Faith, hope, and charity

Published January 16, 2020, 12:00 AM

by manilabulletin_admin

Fil C. Sionil
Fil C. Sionil

Are we in for an eruptive year? It’s only the second week of the month but both man-made and natural disasters have already befallen us. Though, the Middle East situation has quieted down for now, authorities are preparing for contingencies to repatriate thousands of our fellow citizen should the need arise.

Mother Nature, meanwhile, is unleashing its wrath: A severe winter in Chicago, heavy snowfall, rain, and flash floods, avalanche in Afghanistan and Pakistan, the still uncontained bushfire that has engulfed Victoria and New South Wales, Australia and here, the eruption of Taal Volcano.

The otherwise quiet, lazy afternoon last Sunday which, by the way, marked the Feast of the Baptism of the Lord officially ending the Christmas season, went chaotic with Taal letting loose its fury that had been percolating as far back as March last year. The ashes spewed reached as far as Metro Manila. Butch Dalisay tweeted that the longest word in the English language – pneumonoultramicroscopicsilicovolcanokoniosis – which is the lung disease you can get from inhaling volcanic dust, “just became relevant.”

In the book “The Mysteries of Taal: A Philippine Volcano and Lake, Her Sea Life and Lost Towns” published in 1991, Thomas Hargrove wrote the eruption in 1754 that lasted for 6 months from May to December buried five Batangas towns – Tanauan, Taal, Lipa, Bauan, and a lost town that was never revived named Sala. These accounts he shared in a PEP Talk interview show with now Sen. Loren Legarda. Thomas was an American agricultural scientist and editor of the International Rice Research Institute.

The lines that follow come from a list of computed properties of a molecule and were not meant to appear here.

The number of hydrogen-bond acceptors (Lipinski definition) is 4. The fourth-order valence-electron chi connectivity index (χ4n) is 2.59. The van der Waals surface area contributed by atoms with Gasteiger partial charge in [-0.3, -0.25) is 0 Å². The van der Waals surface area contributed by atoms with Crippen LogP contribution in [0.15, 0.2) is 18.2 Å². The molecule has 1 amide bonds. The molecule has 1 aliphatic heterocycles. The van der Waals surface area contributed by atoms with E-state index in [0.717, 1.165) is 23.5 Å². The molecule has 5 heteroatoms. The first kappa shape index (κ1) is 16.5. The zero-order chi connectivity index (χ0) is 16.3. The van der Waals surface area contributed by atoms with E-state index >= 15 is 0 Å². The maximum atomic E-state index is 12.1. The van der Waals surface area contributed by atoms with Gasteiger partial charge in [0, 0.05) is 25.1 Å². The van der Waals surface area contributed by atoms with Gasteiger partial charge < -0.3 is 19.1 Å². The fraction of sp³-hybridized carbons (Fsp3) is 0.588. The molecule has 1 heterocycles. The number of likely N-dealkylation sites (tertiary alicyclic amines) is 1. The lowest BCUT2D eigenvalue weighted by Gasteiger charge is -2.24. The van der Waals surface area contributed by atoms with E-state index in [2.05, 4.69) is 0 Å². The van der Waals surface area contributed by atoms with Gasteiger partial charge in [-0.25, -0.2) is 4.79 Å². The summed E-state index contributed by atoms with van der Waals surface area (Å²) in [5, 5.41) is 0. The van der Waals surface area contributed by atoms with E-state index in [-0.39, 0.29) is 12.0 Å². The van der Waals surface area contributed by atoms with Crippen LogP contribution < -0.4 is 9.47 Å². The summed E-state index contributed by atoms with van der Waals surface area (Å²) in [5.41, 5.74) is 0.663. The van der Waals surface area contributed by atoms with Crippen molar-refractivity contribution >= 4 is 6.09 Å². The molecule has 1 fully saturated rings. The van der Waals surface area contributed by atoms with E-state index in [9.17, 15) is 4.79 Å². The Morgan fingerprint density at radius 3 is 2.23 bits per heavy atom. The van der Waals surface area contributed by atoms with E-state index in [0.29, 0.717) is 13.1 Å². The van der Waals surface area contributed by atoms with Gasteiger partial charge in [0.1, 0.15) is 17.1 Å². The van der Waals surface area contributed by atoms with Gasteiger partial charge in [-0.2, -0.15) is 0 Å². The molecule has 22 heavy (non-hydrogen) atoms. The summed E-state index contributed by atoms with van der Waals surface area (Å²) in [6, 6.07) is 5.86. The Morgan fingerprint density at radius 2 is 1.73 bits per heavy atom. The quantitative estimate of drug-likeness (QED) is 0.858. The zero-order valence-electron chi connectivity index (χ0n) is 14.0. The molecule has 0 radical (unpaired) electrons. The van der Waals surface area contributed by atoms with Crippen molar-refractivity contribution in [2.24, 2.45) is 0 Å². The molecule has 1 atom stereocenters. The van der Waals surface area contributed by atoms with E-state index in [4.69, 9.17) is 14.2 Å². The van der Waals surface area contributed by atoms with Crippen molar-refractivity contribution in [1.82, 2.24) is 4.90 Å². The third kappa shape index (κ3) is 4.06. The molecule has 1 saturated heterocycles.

The cataclysmic eruption altered the salinity of the water from salt to freshwater. Fish varieties, Bigeye Jack or talakitok and sardines were trapped inside the lake gave way to new species maliputo and tawilis, which are found exclusively in the country. Mr. Thomas and his team had a diving expedition in the murky water of the lake. His extensive research showed fossils of old coral reefs, evidence that once upon a time it was saltwater.

Based on the restlessness of Taal, the big bang may still be forthcoming. Mariton Bornas, Phivolc’s chief of volcano monitoring and eruption prediction division, a PhD in geochemistry, explained Taal’s condition and restiveness, graphically providing parallelisms that ordinary persons can understand.

The eruption may have caught us off guard but it has awakened the three virtues faith, hope and charity, in us, in NGOs, foundations, and corporates to lend a helping hand. The Rotary Club of Paseo de Roxas “ready to help, happy to serve,” donated sleeping mats while its sister club RC Midtown Tarlac, and Victory Liner donated used queen-size bedsheets from Microtel Baguio and Cabanatuan, old bus curtains from Victory Liner, which could be of use in the evacuation centers, and sleeping mats.

Tulong Kapatid, the consortium of companies and foundations of businessman Manuel V. Pangilinan, distributed food and relief packs and assisted in the clearing operations others. Smart and Globe provided mobile charging stations at evacuation centers.

The disaster situation has once again awakened the bayanihan virtue in us.

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